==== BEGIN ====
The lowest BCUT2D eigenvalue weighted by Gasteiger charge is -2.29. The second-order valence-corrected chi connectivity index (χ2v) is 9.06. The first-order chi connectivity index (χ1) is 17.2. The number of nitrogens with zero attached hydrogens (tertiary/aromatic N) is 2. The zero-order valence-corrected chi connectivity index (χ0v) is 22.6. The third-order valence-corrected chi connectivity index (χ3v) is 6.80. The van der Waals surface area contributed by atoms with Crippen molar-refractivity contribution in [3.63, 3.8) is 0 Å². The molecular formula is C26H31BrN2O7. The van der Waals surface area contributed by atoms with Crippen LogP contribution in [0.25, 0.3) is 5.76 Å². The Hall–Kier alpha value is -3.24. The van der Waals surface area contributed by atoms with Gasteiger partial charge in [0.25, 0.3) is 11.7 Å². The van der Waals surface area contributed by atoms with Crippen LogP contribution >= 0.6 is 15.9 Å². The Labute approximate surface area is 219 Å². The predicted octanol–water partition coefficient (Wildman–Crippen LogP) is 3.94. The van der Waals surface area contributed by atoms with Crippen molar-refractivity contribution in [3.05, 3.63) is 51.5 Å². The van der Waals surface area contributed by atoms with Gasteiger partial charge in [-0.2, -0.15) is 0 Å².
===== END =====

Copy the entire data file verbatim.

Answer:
The lowest BCUT2D eigenvalue weighted by Gasteiger charge is -2.29. The second-order valence-corrected chi connectivity index (χ2v) is 9.06. The first-order chi connectivity index (χ1) is 17.2. The number of nitrogens with zero attached hydrogens (tertiary/aromatic N) is 2. The zero-order valence-corrected chi connectivity index (χ0v) is 22.6. The third-order valence-corrected chi connectivity index (χ3v) is 6.80. The van der Waals surface area contributed by atoms with Crippen molar-refractivity contribution in [3.63, 3.8) is 0 Å². The molecular formula is C26H31BrN2O7. The van der Waals surface area contributed by atoms with Crippen LogP contribution in [0.25, 0.3) is 5.76 Å². The Hall–Kier alpha value is -3.24. The van der Waals surface area contributed by atoms with Gasteiger partial charge in [0.25, 0.3) is 11.7 Å². The van der Waals surface area contributed by atoms with Crippen LogP contribution >= 0.6 is 15.9 Å². The Labute approximate surface area is 219 Å². The predicted octanol–water partition coefficient (Wildman–Crippen LogP) is 3.94. The van der Waals surface area contributed by atoms with Crippen molar-refractivity contribution in [3.05, 3.63) is 51.5 Å². The van der Waals surface area contributed by atoms with Gasteiger partial charge in [-0.2, -0.15) is 0 Å².